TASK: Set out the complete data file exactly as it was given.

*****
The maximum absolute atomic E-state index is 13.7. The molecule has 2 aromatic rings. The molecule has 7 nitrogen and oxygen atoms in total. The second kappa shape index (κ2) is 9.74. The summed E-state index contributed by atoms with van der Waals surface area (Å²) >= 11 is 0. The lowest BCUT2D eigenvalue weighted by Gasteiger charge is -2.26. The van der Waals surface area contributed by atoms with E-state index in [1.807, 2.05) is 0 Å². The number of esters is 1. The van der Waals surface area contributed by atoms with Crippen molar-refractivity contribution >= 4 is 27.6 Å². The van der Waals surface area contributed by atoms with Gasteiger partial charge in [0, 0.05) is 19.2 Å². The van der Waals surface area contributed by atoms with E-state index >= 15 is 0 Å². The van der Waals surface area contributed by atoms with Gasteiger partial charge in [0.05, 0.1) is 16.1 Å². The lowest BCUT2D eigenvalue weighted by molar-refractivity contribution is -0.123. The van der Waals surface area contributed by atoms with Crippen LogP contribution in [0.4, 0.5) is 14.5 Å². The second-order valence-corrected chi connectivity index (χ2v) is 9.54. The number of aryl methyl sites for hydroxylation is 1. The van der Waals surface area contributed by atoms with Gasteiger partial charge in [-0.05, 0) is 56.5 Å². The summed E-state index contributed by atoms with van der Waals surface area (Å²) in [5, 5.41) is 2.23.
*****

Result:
The maximum absolute atomic E-state index is 13.7. The molecule has 2 aromatic rings. The molecule has 7 nitrogen and oxygen atoms in total. The second kappa shape index (κ2) is 9.74. The summed E-state index contributed by atoms with van der Waals surface area (Å²) >= 11 is 0. The lowest BCUT2D eigenvalue weighted by Gasteiger charge is -2.26. The van der Waals surface area contributed by atoms with E-state index in [1.807, 2.05) is 0 Å². The number of esters is 1. The van der Waals surface area contributed by atoms with Crippen molar-refractivity contribution >= 4 is 27.6 Å². The van der Waals surface area contributed by atoms with Gasteiger partial charge in [0, 0.05) is 19.2 Å². The van der Waals surface area contributed by atoms with E-state index >= 15 is 0 Å². The van der Waals surface area contributed by atoms with Gasteiger partial charge in [0.05, 0.1) is 16.1 Å². The lowest BCUT2D eigenvalue weighted by molar-refractivity contribution is -0.123. The van der Waals surface area contributed by atoms with Crippen LogP contribution in [0.4, 0.5) is 14.5 Å². The second-order valence-corrected chi connectivity index (χ2v) is 9.54. The number of aryl methyl sites for hydroxylation is 1. The van der Waals surface area contributed by atoms with Gasteiger partial charge in [-0.05, 0) is 56.5 Å². The summed E-state index contributed by atoms with van der Waals surface area (Å²) in [5, 5.41) is 2.23.